Do You Have Enough for Retirement? How to Stretch Your Retirement Savings

Have You Saved Enough for Retirement?

The baby-boom generation—adults born between 1946 and 1964—live longer than previous generations but save less. Simultaneously caring for parents and children, on top of paying for basic expenses, makes it difficult for many boomers to save. Mounting financial burdens leave boomers woefully unprepared for retirement.

The Employee Benefit Research Institute (EBRI) reported in 2010 that 47 percent of the oldest boomers are not on track to afford basic expenses in retirement. A 2016 EBRI report showed nearly 80 percent of adults who are at or near retirement age lack confidence about their savings.

“Most people think they have enough money until they don’t,” says Michael Parrett, director of retail training and development for Finance of America Reverse. “It’s more comfortable to assume you do rather than look at the numbers.”

Is this you? It’s time to check under the hood.

If your investment portfolio won’t adequately fund your retirement, consider alternative solutions such as doubling down on saving, working longer, or taking out a reverse mortgage.

Your map for the future

What’s your retirement vision? You may currently own your own home and vacation at least once a year. You may golf, hike, or spend time with family on the weekends. Do you want to retain that lifestyle when you retire? Can you afford to?

To determine whether you’re saving enough, create a retirement blueprint. Where and how do you want to live? What will it take to get there? Consider the following:

  • Prioritize your goals. What activities are necessary for quality retirement? Buying a yacht to sail around the world might be less important than taking out-of-state trips to visit children and grandchildren. Consider your highest priorities when creating a budget. Factor in “dream” goals if you have a surplus.
  • Account for change. You may need more discretionary income early in retirement to pursue hobbies and activities, but less in later years. Consider all life stages when retirement planning.
  • Consider your legacy. Do you want to leave your children an inheritance? Budget wisely to make sure you don’t outlive your retirement. “One of the biggest fears among Americans is leaving behind debt for their children,” says Parrett.

With clear retirement goals in mind, it’s time to crunch numbers. Take an honest look at your account balances and ask yourself the following:

  • How long should my money last? Consider your goal retirement age and estimated life span.
  • How much will I need annually? Budget for current and future expenses. Don’t forget to plan for the unexpected, such as hospital bills and home repairs.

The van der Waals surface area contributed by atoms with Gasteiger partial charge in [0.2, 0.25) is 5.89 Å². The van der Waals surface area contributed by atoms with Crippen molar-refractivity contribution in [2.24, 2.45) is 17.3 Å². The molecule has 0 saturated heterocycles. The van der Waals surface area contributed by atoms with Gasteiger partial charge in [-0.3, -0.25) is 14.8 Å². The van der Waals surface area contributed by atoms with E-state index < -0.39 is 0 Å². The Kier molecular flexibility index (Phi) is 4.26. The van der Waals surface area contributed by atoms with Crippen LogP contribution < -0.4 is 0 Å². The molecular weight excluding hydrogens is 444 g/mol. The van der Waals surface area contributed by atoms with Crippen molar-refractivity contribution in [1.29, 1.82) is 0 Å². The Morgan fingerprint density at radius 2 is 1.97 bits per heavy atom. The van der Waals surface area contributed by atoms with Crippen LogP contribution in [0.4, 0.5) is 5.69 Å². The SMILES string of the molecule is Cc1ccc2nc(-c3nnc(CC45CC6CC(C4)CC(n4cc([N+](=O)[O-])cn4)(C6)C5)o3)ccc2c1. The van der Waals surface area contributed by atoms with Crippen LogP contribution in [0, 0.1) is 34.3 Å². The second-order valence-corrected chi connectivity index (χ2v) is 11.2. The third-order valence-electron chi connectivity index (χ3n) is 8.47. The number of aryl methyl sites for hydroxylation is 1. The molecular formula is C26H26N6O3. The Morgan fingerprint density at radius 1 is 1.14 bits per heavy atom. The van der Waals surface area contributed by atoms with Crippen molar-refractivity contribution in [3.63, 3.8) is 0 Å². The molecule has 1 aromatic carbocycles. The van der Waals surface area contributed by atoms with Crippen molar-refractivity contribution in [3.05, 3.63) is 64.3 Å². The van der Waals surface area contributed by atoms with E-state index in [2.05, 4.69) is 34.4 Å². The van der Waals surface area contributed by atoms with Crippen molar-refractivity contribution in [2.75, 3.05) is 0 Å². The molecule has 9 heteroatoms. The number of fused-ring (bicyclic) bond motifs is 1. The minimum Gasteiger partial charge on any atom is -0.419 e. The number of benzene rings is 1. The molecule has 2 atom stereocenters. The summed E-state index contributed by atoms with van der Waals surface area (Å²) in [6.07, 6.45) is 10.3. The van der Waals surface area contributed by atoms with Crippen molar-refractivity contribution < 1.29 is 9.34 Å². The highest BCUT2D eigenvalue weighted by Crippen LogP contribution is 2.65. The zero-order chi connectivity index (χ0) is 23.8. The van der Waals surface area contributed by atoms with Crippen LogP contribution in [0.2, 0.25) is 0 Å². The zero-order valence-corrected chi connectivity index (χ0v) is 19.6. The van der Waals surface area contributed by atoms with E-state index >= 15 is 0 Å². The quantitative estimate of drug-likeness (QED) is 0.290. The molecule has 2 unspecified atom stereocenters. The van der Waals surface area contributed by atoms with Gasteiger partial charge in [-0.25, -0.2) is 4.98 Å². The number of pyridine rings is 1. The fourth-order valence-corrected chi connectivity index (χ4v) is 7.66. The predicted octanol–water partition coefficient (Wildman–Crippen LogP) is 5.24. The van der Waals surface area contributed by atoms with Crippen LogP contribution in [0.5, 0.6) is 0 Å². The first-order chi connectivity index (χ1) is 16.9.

• How much have I saved? Factor in retirement accounts, investments, and other income sources, such as Social Security and pension.
  • How much will I invest, starting today, for my retirement? Can you increase your contribution by one or two percent?

If you find yourself in the red after tallying income and expenses, it’s time to make some changes.

How to reach your retirement goals

If current savings won’t fund your retirement, consider working longer, delaying Social Security until age 70, and trimming expenses. You can also consider one overlooked investment tool—a reverse mortgage.

A reverse mortgage allows you to draw on home equity to supplement your retirement savings.

Available exclusively to homeowners and home buyers age 62 and older, a reverse mortgage provides a steady stream of tax-free* funds. Take the proceeds as a line of credit, as a monthly income stream, or as a lump sum. You’ll have no monthly loan payments as long as you stay in your home.

A reverse mortgage isn’t right for everyone. If you meet the qualifications, “a reverse mortgage provides access to assets you wouldn’t normally have,” says Parrett.

Although it sounds complicated, a reverse mortgage isn’t much different than other loans. “It’s a mortgage against your house,” says Parrett. “You can make early payments if you choose or wait until the loan becomes due.” That loan only becomes due if you sell or move out of your home.

The Federal Housing Administration (FHA) insures most reverse mortgages as part of its Home Equity Conversion Mortgage (HECM) program. You can receive loan funds as a line of credit, in monthly installments, a combination of these two, or as a lump sum. You can also purchase or refinance a home using a reverse mortgage.

To choose the loan that’s right for you, speak to an experienced reverse mortgage consultant in your area. A consultant will explain the loan terms and walk you through the entire process, from application to closing.

Want to learn more about optimizing your retirement? Download our free guide.

 

* Not tax advice. Consult a tax professional.

 

Sources:

Labor force projections to 2024: the labor force is growing, but slowly.” United States Department of Labor, Bureau of Labor Statistics, Monthly Labor Review. December 2015.

 

You Call This Retirement? Boomers Still Have Work to Do.” by Helaine Olen. AARP, July 2016.

 

Are there different types of reverse mortgages?” The Consumer Financial Protection Bureau, “Ask CFPB.” Consumerfinance.gov.

 

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